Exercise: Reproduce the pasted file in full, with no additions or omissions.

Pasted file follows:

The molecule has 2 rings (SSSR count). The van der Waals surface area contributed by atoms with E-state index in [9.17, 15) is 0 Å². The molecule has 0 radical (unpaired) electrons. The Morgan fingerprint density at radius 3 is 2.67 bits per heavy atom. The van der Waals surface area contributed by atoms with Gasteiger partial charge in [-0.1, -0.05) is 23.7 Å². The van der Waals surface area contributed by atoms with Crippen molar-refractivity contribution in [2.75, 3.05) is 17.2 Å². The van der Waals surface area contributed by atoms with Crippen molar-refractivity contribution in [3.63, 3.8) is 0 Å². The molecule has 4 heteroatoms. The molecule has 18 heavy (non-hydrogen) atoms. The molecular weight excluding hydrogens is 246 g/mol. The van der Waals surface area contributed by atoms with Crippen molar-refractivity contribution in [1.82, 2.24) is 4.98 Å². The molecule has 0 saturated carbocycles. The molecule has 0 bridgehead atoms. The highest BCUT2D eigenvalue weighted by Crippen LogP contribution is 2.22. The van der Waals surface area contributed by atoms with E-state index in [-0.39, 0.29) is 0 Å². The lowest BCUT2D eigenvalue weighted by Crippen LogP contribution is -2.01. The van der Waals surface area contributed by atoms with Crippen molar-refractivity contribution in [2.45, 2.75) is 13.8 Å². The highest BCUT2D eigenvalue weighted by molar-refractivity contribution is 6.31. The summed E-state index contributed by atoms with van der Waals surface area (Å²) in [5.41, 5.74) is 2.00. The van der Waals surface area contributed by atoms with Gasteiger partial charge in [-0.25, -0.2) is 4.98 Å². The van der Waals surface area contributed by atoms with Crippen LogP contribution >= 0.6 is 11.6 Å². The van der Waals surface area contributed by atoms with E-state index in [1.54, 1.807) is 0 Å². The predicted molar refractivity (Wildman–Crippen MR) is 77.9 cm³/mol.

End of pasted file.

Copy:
The molecule has 2 rings (SSSR count). The van der Waals surface area contributed by atoms with E-state index in [9.17, 15) is 0 Å². The molecule has 0 radical (unpaired) electrons. The Morgan fingerprint density at radius 3 is 2.67 bits per heavy atom. The van der Waals surface area contributed by atoms with Gasteiger partial charge in [-0.1, -0.05) is 23.7 Å². The van der Waals surface area contributed by atoms with Crippen molar-refractivity contribution in [2.75, 3.05) is 17.2 Å². The van der Waals surface area contributed by atoms with Crippen molar-refractivity contribution in [3.63, 3.8) is 0 Å². The molecule has 4 heteroatoms. The molecule has 18 heavy (non-hydrogen) atoms. The molecular weight excluding hydrogens is 246 g/mol. The van der Waals surface area contributed by atoms with Crippen molar-refractivity contribution in [1.82, 2.24) is 4.98 Å². The molecule has 0 saturated carbocycles. The molecule has 0 bridgehead atoms. The highest BCUT2D eigenvalue weighted by Crippen LogP contribution is 2.22. The van der Waals surface area contributed by atoms with E-state index in [-0.39, 0.29) is 0 Å². The lowest BCUT2D eigenvalue weighted by Crippen LogP contribution is -2.01. The van der Waals surface area contributed by atoms with Crippen molar-refractivity contribution in [2.45, 2.75) is 13.8 Å². The highest BCUT2D eigenvalue weighted by molar-refractivity contribution is 6.31. The summed E-state index contributed by atoms with van der Waals surface area (Å²) in [5.41, 5.74) is 2.00. The van der Waals surface area contributed by atoms with Gasteiger partial charge in [-0.25, -0.2) is 4.98 Å². The van der Waals surface area contributed by atoms with Crippen LogP contribution >= 0.6 is 11.6 Å². The van der Waals surface area contributed by atoms with E-state index in [1.54, 1.807) is 0 Å². The predicted molar refractivity (Wildman–Crippen MR) is 77.9 cm³/mol.